LR-115 analysis detects both natural and anthropogenic alpha particles and one way of distinguishing between both types is to expose the film to periods ranging from hours to as long as 18 months. As explained in an earlier chapter, the soil type around Sellafield is not indicative of enhanced natural alpha-emitters from granite inclusions of uranium, thorium and their decay products, as found in parts of Cornwall, Devon and the Midlands of the UK. Thus, exposure times were kept relatively short to minimise interference from natural alpha - background activities.



A sub-sample of surface soil was oven-dried at a temperature of 40°C. to constant mass and passed through a 125 m m sieve. The sample was sprinkled evenly onto a 10 cm x 7 cm adhesive tape mounted on Benchkote. A sticky surface is recommended for keeping material in one place because of the high electrical charge on most of the particles (Hanson 1975). A suitably sized piece of LR-115 (the correct side facing sample) was placed on top of the sample and to ensure intimate contact between sample and film, placed in a perspex press. Exposure periods for some of the samples ranged from 24 hours to 5 months. After exposure to field samples the track detector was etched in a strongly alkaline solution.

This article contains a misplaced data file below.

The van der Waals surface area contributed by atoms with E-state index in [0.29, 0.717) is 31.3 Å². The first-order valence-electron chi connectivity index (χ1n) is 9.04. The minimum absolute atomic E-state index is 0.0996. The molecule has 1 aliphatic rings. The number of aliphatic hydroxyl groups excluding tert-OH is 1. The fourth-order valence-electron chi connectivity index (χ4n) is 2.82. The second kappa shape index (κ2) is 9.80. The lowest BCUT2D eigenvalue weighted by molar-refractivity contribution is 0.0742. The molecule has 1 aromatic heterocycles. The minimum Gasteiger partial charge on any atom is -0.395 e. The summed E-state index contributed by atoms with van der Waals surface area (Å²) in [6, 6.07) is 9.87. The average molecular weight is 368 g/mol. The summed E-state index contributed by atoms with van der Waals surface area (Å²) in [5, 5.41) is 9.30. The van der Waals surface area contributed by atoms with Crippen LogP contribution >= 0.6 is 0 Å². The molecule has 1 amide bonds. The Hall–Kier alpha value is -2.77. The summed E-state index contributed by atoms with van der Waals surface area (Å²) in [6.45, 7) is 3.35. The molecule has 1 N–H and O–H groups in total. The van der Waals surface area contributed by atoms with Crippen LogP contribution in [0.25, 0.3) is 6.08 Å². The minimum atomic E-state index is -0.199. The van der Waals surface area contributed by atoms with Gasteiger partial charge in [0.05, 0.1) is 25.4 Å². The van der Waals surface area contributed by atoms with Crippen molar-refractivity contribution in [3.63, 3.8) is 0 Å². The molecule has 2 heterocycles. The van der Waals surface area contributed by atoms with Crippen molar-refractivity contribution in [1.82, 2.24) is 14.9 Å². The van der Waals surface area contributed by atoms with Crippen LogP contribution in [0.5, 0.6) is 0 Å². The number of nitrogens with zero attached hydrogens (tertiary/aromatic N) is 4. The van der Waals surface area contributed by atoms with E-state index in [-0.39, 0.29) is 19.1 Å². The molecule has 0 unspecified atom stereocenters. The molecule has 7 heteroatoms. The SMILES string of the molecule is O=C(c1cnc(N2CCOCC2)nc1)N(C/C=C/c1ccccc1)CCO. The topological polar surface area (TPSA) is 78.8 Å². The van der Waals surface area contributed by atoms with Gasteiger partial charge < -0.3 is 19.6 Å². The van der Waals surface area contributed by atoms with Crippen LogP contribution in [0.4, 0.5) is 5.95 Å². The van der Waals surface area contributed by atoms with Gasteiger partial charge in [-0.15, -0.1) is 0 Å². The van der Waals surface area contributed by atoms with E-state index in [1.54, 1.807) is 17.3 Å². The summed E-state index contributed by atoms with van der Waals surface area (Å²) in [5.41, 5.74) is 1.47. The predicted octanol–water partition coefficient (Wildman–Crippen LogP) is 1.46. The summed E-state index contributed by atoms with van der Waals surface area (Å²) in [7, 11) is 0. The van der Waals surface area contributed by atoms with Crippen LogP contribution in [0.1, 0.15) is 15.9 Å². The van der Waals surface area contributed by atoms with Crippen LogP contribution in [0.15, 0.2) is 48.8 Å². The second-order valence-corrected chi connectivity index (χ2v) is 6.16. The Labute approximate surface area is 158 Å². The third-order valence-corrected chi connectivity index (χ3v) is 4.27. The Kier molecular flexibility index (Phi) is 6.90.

Etching conditions:

A water bath with good temperature regulation was prepared with the temperature set to 60°C. A 2 M solution of sodium hydroxide was made up in a large crystallising dish and placed in the water bath. This was left for about 15-20 minutes to ensure that the temperature of the solution remained constant at the pre-set temperature.

The exposed film was taken off the sample and lightly washed with distilled water and placed in NaOH solution using plastic forceps. The sample was left for a period of 1.5 to 2 hours to etch. At the end of this period the film was taken out and placed in a solution of 10% methanol for about 3-5 seconds. The film was lightly washed with distilled water and allowed to air dry. The film was viewed for track-damage analysis using a 40x optical microscope with green filter. Each film was subsequently photographed and detail logged for track-burn out diameters, overall track characteristics and number of discrete particles or hot-spots. A blank was run on all occasions and a number of soils were randomly tested for comparative activity assessments.